“2019 was a sad year for robotics and space enthusiasts alike as the Opportunity rover ‘died’ on Mars after a record-breaking 15 years of operation. This Instructable describes our journey in the construction of a rover based on the mentioned marvel of engineering. It makes a great summer project and can be endlessly elaborated upon until you reach a machine with a complexity rivaling Curiosity or Opportunity.
The project took us (a group of 3 high school students) about a week and a half to complete, with an average of around 1.5 hours of work per day. Keep in mind, however, that we were often improvising the design and therefore experienced errors that you can avoid.
The finished rover operates great on almost all surfaces, but the wheel design makes it optimal for outdoor operation. Feel free to investigate the far reaches of your personal wilderness with the rover’s live streaming, or go look for that tennis ball you lost a while back, at night, with the help of the rover’s headlight.
Please keep in mind that this is not necessarily the way to build your rover, but rather an explanation of how we built ours, and how you could model yours after a similar fashion.
Please note that many of the photographs include on-screen notes. So be sure to look at all photos when building the project. Overall, the main purpose of this Instructable is to provide a photographic journey of our project, with suggestions to help you along. I think that there’s a lot in this project that deserves to be improved so I’ve shown many different ways of doing things, where possible.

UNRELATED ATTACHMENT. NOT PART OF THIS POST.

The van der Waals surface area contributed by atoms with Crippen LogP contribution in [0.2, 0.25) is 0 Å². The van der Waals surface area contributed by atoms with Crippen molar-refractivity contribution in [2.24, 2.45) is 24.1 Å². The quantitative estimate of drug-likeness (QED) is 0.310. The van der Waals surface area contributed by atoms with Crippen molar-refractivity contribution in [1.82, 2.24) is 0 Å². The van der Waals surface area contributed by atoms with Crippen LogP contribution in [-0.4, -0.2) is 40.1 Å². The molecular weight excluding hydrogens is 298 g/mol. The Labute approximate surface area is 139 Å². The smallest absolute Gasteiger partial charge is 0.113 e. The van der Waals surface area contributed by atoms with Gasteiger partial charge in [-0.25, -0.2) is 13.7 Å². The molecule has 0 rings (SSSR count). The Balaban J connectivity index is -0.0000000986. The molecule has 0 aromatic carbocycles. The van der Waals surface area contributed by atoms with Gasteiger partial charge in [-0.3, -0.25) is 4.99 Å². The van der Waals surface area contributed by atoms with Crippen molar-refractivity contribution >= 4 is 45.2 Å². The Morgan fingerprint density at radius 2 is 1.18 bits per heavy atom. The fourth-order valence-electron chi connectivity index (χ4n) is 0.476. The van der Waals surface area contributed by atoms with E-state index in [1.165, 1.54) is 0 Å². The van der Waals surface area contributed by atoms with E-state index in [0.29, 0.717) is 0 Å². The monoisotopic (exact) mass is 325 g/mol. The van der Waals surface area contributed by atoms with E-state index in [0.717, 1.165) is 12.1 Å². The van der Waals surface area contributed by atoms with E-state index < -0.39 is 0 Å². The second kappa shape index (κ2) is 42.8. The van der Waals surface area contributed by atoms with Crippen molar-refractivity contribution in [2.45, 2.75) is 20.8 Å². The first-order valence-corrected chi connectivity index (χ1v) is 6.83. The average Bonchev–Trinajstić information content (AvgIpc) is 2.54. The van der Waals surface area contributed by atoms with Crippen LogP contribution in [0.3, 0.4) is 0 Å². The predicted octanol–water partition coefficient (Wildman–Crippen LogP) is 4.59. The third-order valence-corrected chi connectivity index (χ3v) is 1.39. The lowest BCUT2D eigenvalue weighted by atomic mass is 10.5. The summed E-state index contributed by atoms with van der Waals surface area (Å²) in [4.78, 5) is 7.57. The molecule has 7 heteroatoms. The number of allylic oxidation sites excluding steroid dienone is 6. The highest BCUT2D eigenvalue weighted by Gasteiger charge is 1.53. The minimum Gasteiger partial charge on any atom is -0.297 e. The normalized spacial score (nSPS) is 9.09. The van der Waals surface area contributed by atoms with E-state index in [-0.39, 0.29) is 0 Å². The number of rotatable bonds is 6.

This is a minimalistic list of supplies required to build the basic version of the robot.
Screws, nuts, bolts (assorted)
Robot chassis frame (the one we used can be found as a kit here, however, any similar frame will do)
3D printed chassis components- we used this for everything except the main body. The parts can be printed in any filament type or color.
Assorted aluminum pre-machined or raw plates, bars, etc. We used some VEX EDR robotics equipment for the suspension on the rover because we were pressed for time; however, this is easy to build on your own from wood
Assorted plastic sheets (varying thicknesses)
2x foam rollers, about 8-10cm in diameter
Electronics (what we used):
Raspberry Pi 3 with NOOBS installed on a microSD | Or an Arduino of any type, although I do not provide any code or specific wiring diagrams for this alternative
Sensors: HC-SR04 (ultrasonic sensor), gas sensor, raindrop sensor, humidity sensor. I am not specifying a manufacturer because these are widely available on Amazon and eBay, as well as “official” retailers, and very easy to find. You may also want to add or take away sensors based on your own preferences.
H-bridge modules: The rover operates off 3x L298N modules, such as are found here. You can probably manage with a single module, but this will decrease max current per branch and overall be prone to easier burnout.
Batteries: any standard power bank with a 5V, 2A output, with a micro USB connector for the Raspberry Pi, such as this. You will, in consequence, need a USB to micro USB cable. The rover itself runs off a 12V 1.3Ah rechargeable lead-acid battery, such as the one here. The battery that runs the motors must conform to the H-bridge module’s max power ratings (be sure to double-check this on your own).
Motors: We used the same motors as found on the Thingiverse website: https://hobbyking.com/en_us/133rpm-brushed-motor-w… These are the ones that the chassis is designed for.
Miscellaneous components: Basic, run-of-the-mill electronics components and related equipment
Modem (if possible)”